" (1* and will base it in the Breathitt County town of 5M...- “V
' 5 Jackson. officials said Monday. "V

Couric laughs at those
afraid to speak openly

NEW YORK -— Katie Couric wants to talk
about body parts that most people would rather
not discuss.

Starting Oct. 1. a Sikorsky S-76 helicopter is Cmnssleeal
- ~ . to be Stationed at the airport in Jackson from 11 leaders. They
- --L ' am. to 11 pm. daily. The helicopter is to he say Clinton
a. ’ '. staffed by two pilots, a nurse and a paramedic. M a”
the hospital said. a “a“.
The UK Hospital is the only toplevel trauma “in“...
center in central, eastern and southeastern Ken and Jim be real.

.._....._-_ W I N...


draft care.

tucky. In a release announcing the expansion of
its air service. the hospital said basing a heli-
copter in Jackson will cut down on the time it
takes to respond to calls for help in the most re-
mote parts of eastern and southeastern Ken-

Kathy Stumbo. vice president and CEO at
Our Lady of the Way Hospital in Martin. Ky..
said the expanded service will boost medical care
in her area.

”All of the Lexington hospitals and the Hunt-
ington (W.V.) hospitals try to be very responsive
to our needs when we have a patient that needs
to be flown out." Stumbo said. “But by the heli-
copter being placed in eastern Kentucky, it can
only improve service.“

The new helicopter. which UK will lease for
$40,000 a month from Petroleum Helicopter Inc.,
is identical to the hospital‘s current helicopter.
which is to remain oncall around the clock at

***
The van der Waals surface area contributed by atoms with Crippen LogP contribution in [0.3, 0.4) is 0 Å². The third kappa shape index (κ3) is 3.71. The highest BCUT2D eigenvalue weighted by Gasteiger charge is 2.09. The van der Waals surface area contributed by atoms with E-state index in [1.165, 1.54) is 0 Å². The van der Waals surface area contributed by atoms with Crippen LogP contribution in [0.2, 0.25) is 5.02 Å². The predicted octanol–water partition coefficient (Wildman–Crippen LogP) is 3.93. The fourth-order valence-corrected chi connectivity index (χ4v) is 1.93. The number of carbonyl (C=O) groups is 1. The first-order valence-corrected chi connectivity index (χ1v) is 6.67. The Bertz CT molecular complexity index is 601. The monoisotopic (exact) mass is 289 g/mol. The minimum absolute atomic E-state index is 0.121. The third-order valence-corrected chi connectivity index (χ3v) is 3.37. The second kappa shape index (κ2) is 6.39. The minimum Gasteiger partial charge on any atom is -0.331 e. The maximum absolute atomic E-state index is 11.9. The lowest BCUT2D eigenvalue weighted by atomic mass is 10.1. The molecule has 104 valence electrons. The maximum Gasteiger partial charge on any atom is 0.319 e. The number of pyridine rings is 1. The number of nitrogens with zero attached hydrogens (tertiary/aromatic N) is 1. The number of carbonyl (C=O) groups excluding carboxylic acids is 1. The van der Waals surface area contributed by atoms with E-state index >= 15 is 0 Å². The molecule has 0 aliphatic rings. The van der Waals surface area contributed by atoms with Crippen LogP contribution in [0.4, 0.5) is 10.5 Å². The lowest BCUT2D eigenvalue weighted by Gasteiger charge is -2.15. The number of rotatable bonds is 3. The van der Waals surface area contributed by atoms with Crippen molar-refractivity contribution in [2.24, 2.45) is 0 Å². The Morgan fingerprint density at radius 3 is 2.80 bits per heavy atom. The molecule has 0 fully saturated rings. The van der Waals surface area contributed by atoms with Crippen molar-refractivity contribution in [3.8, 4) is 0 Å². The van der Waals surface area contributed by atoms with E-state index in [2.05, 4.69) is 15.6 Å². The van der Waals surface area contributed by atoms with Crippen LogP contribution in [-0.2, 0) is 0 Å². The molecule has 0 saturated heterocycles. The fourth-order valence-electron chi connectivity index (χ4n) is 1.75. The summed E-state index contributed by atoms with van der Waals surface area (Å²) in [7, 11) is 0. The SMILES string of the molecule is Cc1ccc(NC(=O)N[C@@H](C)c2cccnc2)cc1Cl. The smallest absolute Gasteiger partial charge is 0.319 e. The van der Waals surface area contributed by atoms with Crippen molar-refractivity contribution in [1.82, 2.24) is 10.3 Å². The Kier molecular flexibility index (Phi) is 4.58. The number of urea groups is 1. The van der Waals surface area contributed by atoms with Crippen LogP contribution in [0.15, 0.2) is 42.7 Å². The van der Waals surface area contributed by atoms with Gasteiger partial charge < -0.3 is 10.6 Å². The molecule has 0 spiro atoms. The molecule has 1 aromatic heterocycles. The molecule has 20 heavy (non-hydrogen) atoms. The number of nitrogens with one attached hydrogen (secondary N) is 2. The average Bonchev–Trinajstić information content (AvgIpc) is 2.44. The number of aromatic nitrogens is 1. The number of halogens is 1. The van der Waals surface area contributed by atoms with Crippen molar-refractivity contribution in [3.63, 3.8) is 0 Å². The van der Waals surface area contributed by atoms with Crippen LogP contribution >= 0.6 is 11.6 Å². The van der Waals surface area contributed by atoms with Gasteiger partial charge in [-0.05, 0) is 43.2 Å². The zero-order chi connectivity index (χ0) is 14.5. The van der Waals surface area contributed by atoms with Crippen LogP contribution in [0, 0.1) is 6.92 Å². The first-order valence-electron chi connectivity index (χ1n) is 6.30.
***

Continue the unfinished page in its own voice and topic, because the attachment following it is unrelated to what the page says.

the UK Hospital helipad.

Lawmakers say Clinton
needs to get serious

WASHINGTON — President Clinton should
stop his attorneys‘ “legal hairsplitting" with In-
dependent Counsel Kenneth Starr if he wants to
save his presidency. say lawmakers preparing to
sift through thousands of documents related to
Clinton's affair with Monica Lewinsky.

Several Democrats voiced hope Sunday that
they could work out an accommodation with
Clinton, possibly a vote of censure that would fall
short of impeachment. Other lawmakers, howev-
er. said impeachment hearings appeared in-

Rep. Henry Hyde. R-Ill.. chairman of the
House Judiciary Committee that would conduct
the initial hearings. said he believed they were
necessary. “but I want to hear from everyone on
the committee.“

Other officials from both parties. speaking
on condition of anonymity. said it was increas-
ingly likely the Republican-run House would ap-


escrow. NBC
anchor Katie

should not be
afraid to use
the proper lan-
guage to talk

lie-Ian body.

“We have to use the words, say them.
‘Colon.‘ ‘Rectum.‘ ‘Bowels.’ The more matter-of-
fact you are with the language. the more it
helps.“ the “Today“ show co-anchor said in the
October issue of Good Housekeeping.

Couric's husband. NBC legal commentator
Jay Monahan. died of colon cancer in January.
She is anchoring a five~part series on the disease
that began yesterday.

“Too many Americans don't get tested be-
cause they don't want to talk about that part of
their body,“ she said. “You can't be squeamish
about it. It might cost you your life."

The mother of two said her sorrow is still
overwhelming at times.

“When I think about it, it just permeates
every cell in my body." Couric said. “You can
forget about it temporarily. But then the grief
comes like a huge wave and like a horrible inva-
sion of your heart and soul."

Cartoon series on NBC
based on David Spade

LOS ANGELES —— NBC's first prime-time
cartoon series in more than three decades will be
loosely based on the dysfunctional childhood of
“Just Shoot Me" star David Spade.

Spade will provide the voice for the main
character and his father. The comedy, tentatively
titled “Peewee.” is targeted for broadcast in Jan-
uary 2000.